China Target Internet Giants in Antitrust Law Overhaul

China is making major revisions to its Antitrust Law for the first time in more than 11 years, which has included the internet industry to give it more teeth while reining in the countrys increasingly dominant technology giants.
The Draft Revisions to the Antitrust Law, released on 2 January 2020 by the State Administration for Market Regulation calling for comments from the public by 31 January 2020, expands on criteria used to judge a companys control of a market and mentions internet companies for the first time. 
The Draft Revisions mandates that the government set up and implement inspection measures for a fair competition to help ensure standardization of administrative practices and prevent policies and measures that eliminate or hinder competition.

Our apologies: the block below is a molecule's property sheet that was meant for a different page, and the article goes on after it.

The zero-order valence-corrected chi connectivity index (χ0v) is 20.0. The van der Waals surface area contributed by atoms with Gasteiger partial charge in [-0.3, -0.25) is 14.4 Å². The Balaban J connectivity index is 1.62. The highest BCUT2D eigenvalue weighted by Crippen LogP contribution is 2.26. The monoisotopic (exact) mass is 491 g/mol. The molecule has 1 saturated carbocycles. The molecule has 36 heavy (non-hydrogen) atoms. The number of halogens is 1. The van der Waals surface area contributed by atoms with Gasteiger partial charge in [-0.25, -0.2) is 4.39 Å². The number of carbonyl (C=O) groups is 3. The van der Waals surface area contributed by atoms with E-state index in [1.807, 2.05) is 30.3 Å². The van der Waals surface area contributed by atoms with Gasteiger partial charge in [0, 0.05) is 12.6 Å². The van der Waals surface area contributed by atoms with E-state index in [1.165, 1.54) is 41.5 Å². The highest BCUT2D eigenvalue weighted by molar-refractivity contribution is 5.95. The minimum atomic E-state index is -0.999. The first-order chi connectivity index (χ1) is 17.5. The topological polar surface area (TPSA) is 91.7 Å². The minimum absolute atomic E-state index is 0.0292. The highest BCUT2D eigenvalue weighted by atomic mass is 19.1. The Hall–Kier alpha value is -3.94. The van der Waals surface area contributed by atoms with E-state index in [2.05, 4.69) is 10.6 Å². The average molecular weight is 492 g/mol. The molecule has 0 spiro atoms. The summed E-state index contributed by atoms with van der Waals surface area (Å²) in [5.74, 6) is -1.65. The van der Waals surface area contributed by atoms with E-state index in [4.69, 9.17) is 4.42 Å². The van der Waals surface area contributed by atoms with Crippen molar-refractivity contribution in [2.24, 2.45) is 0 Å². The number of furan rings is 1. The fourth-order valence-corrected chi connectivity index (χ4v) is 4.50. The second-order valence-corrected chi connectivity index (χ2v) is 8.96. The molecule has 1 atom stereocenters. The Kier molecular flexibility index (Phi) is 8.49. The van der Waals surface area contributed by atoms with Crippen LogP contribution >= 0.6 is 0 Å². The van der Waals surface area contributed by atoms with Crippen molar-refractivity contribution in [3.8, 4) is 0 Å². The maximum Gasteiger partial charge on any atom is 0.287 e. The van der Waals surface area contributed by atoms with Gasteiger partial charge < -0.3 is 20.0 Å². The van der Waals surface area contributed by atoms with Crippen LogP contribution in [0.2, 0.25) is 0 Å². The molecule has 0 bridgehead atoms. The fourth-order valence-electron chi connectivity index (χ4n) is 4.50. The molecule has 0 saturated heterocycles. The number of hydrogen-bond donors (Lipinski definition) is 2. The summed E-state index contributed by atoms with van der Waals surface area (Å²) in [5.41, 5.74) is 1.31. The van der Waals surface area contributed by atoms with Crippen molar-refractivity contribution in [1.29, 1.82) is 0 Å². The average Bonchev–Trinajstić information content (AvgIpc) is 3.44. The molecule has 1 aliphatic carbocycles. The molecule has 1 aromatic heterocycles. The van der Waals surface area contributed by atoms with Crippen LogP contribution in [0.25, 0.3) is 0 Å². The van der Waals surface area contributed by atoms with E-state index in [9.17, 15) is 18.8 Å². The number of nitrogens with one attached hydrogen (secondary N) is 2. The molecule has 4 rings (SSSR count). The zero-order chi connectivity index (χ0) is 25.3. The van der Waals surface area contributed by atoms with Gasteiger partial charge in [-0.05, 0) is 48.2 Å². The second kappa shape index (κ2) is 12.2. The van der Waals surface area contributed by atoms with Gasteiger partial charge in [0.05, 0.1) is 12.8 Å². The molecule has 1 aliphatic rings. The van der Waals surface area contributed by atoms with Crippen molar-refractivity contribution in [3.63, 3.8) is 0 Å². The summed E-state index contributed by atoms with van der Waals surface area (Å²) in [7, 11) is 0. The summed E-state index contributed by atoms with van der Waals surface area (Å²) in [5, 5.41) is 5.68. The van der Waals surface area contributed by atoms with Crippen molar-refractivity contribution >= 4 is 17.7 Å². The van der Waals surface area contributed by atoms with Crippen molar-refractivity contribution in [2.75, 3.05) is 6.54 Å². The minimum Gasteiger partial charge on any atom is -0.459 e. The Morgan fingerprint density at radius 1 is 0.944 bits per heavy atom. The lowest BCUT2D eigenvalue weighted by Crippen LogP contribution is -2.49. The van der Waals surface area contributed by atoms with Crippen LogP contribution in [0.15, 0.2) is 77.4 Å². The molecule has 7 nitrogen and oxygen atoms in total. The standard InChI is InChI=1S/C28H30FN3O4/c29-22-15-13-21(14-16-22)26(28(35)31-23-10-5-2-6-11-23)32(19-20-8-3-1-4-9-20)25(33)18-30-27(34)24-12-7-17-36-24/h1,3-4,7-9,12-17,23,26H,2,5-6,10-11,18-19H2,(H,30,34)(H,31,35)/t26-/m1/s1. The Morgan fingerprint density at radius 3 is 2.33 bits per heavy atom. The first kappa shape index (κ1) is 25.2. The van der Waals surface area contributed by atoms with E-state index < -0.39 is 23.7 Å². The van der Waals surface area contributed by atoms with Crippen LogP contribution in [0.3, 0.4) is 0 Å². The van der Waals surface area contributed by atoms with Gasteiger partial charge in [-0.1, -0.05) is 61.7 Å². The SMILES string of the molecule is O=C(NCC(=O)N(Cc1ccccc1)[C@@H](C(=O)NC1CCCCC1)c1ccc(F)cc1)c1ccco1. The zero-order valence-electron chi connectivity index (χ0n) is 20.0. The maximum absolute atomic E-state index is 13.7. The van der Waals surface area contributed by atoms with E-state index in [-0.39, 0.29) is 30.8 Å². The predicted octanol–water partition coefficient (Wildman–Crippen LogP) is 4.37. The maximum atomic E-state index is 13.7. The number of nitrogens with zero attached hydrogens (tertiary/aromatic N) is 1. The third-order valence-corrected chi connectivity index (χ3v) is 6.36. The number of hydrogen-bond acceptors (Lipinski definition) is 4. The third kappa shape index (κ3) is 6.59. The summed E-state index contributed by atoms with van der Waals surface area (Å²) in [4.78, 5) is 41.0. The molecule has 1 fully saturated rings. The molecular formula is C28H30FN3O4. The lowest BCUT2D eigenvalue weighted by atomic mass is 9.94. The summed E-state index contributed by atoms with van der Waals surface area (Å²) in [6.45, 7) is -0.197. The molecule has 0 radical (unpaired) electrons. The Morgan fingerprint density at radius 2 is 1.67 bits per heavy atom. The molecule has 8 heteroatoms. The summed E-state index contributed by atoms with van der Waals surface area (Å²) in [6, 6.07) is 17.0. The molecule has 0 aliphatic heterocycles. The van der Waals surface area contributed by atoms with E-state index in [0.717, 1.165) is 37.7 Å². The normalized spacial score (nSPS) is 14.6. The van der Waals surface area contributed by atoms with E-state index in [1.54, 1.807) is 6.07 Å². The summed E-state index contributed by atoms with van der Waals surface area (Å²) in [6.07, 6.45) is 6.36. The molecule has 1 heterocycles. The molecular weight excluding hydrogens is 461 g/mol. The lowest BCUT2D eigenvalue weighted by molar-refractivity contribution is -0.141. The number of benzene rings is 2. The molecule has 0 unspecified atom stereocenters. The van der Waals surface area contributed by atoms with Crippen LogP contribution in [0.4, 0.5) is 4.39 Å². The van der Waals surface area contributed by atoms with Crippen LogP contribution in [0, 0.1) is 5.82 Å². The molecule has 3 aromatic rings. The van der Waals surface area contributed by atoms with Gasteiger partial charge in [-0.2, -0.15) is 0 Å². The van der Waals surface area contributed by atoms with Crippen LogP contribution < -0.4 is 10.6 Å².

In determining whether an undertaking in the internet industry has a dominant market position, the following factors should be considered among other things: the effect businesses have on the web as a whole, their economies of scale, the lock-in effects of their products or services, and their ability to handle and process data. 
According to the Draft Revisions, the antitrust law enforcement agency and its functionaries are responsible for keeping confidential the trade secrets and personal privacy which have come to their knowledge in the course of enforcement.
The Draft Revisions also increases the potential financial punishments for lawbreakers by as much as a hundred-fold. As before, those engaging in monopolistic behavior will have their proceeds confiscated and will be fined between 1% and 10% of revenue for the previous fiscal year. 
However, for those that have yet to implement their plans or had zero revenue in the previous fiscal year, the Draft Revisions raises maximum penalties from RMB 500,000 to RMB 50 million. Industry associations caught violating the Antitrust Law can be fined RMB 5 million, up from RMB 500,000.

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